Sculptural Landscapes and Performative Spaces

Meet Candida Powell-Williams, winner of Mother Art Prize 2018, hosted by Procreate Project on Zealous. Procreate Project aims to support the development of contemporary artists who are also mothers, working across all art-forms.

Candida creates sculptural landscapes which function as platforms for performance. By referring to our identity as subjects straddling physical and digital culture, Candida confronts the ways in which our online experience is impacting sculptural discourse.

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Boredom and its Acid Touch

Boredom and its Acid Touch

Hi Candida, congratulations on winning Mother Art Prize 2018! Could you give us some insight into your artistic process? Particularly on how your installations function as platforms for performance. 

Thanks, it’s an honour to have been awarded it. I make installations because I’m interested in collections of objects. I want these to be experienced in motion – walked through or activated by the body in some way. I’m very influenced by theatre – the stage; the odd relationship to scale; the proscenium (or lack of); the relationship between real and artificial; trickery and suspension of belief. A lot of playwrights have also been influential to me.

I think a great deal about boundaries, materials, colour and composition – formal things which might activate a bodily response to the themes behind my work. Activating the space for performance means a narrative comes into being, and then when the installation goes static again, the space becomes imbued with a memory.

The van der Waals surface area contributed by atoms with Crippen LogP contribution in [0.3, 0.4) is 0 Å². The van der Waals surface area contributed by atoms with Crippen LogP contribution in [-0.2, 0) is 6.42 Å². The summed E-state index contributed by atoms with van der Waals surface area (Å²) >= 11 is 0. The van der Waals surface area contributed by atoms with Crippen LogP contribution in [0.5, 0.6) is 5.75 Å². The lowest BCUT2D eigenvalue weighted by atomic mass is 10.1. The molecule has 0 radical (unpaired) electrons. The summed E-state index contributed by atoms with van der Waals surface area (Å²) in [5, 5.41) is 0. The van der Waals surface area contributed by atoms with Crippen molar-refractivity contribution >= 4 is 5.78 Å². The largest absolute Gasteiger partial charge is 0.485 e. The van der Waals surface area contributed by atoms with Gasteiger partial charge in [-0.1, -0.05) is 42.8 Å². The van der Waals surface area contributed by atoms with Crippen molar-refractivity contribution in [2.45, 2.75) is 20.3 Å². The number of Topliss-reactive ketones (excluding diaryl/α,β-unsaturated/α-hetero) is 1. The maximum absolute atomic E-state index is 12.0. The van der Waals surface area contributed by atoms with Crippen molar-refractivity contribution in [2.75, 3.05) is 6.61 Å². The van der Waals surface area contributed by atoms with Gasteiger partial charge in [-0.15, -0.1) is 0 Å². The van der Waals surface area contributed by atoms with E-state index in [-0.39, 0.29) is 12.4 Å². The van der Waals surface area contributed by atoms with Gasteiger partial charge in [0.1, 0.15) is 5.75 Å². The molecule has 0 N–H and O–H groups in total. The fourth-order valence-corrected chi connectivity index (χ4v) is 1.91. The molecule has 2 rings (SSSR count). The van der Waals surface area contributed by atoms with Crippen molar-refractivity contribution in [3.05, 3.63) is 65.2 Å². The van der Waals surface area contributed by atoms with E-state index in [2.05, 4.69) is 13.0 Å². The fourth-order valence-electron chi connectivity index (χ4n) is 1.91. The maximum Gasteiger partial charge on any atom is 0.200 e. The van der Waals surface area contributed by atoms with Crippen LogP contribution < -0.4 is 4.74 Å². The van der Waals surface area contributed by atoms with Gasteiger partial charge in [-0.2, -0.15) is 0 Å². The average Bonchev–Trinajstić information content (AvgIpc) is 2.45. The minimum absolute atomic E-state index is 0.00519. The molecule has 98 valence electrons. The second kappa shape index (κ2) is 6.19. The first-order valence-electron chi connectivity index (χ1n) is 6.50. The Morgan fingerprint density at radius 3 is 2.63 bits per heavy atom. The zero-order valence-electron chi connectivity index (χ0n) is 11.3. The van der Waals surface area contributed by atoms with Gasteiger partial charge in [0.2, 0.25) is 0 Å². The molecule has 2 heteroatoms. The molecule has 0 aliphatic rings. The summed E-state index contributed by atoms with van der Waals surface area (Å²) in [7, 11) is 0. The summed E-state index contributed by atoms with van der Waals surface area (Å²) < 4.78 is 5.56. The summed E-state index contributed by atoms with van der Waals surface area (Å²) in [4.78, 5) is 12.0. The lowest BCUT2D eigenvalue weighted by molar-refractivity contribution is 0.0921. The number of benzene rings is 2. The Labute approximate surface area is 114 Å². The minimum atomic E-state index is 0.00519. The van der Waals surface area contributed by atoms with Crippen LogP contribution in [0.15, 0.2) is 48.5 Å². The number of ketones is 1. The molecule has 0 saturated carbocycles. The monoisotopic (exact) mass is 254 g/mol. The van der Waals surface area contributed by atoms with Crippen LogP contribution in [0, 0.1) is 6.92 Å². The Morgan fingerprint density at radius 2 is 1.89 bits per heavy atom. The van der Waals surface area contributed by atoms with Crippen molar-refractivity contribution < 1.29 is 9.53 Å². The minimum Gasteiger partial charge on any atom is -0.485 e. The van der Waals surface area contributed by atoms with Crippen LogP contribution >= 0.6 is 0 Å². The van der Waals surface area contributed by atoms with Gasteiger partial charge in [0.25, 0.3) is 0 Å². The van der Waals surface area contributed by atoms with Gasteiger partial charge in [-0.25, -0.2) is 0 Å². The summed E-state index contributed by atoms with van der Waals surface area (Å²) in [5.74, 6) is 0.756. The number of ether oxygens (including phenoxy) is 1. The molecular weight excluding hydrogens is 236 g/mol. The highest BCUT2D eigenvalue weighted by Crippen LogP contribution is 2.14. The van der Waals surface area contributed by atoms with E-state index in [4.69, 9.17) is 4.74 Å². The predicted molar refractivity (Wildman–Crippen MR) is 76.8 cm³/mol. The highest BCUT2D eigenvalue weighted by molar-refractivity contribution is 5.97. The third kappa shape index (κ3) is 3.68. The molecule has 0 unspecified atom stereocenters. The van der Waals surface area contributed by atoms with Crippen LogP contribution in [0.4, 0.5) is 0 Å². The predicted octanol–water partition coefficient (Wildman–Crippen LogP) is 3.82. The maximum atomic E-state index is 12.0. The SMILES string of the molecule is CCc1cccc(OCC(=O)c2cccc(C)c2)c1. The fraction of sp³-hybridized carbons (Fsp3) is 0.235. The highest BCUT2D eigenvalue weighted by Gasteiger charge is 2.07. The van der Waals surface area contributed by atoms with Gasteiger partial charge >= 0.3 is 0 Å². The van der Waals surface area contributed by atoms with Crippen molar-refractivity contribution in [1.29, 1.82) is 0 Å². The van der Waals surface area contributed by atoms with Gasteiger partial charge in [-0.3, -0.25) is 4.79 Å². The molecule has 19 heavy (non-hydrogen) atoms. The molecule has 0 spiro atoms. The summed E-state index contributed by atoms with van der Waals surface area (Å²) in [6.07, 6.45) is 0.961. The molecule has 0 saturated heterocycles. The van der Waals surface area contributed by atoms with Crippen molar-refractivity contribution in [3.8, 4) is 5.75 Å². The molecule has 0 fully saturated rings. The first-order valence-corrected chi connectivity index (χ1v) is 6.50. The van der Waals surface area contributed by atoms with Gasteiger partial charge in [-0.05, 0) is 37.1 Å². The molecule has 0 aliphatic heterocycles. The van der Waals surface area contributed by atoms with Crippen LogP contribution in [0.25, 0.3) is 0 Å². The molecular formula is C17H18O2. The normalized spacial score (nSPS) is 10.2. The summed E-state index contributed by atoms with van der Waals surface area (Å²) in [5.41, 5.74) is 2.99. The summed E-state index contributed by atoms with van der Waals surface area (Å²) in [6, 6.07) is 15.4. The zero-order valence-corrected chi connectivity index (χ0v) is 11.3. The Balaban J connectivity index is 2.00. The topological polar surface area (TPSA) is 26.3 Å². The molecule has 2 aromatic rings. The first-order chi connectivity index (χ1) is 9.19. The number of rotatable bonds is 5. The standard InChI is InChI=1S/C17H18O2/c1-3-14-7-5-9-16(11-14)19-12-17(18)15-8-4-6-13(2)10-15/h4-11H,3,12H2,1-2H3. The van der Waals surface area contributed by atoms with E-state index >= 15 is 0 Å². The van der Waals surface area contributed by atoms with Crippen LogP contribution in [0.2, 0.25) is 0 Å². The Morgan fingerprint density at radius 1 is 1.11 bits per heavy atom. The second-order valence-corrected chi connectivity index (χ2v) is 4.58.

Within your body of work there is a great deal of emphasis on historical artefacts and narratives, how does your Fountain of Tongues piece relate to your exploration of history? 

The Fountain of Tongues comes from an installation The Vernacular History of the Golden Rhubarb which explored the fetishism of historical objects in Rome. I’m interested in the slippage that occurs between a historical object and its interpretation or reinvention in popular culture. I start by finding an object interesting and then try to unpick why. In the process I allow a web of associations to build up; which in this case, stretched from the Vatican archives to Dan Brown’s novel, The Da Vinci Code.

I do a lot of drawing and eventually a sculpture begins to emerge. It is my memory of that original object, which has gone through a washing machine, so it’s all jumbled up with other references.  This wobbly fountain pumps water around a pinecone made of tongues.

The pinecone shape came about because of the mystical and important role of pinecones in the city of Rome. Pinecones are a prevalent classical decorative ornamentation and have been used to symbolise enlightenment, spirituality, the third eye and Pineal Gland. Tongues are a site for pleasure and communication, emphasising a bodily experience of drinking, talking or an exchange of fluids.

In Rome there are over 2000 fountains. The Romans were experts at moving water around – meaning they could provide it for crucial trades from mines and farms to mills and gardens. As well as the famous fountains such as the Trevi, there are hundreds of drinking fountains tucked away in quiet squares where all you can hear is the trickling sound of water. These are often a social meeting point.

In the making of the sculpture, I started to think of it as a sort of mythological creature, something made of hundreds of disembodied or dismembered tongues – all of them trying to drink or whisper.

Fountain of Tongues

The Vernacular History of the Golden Rhubarb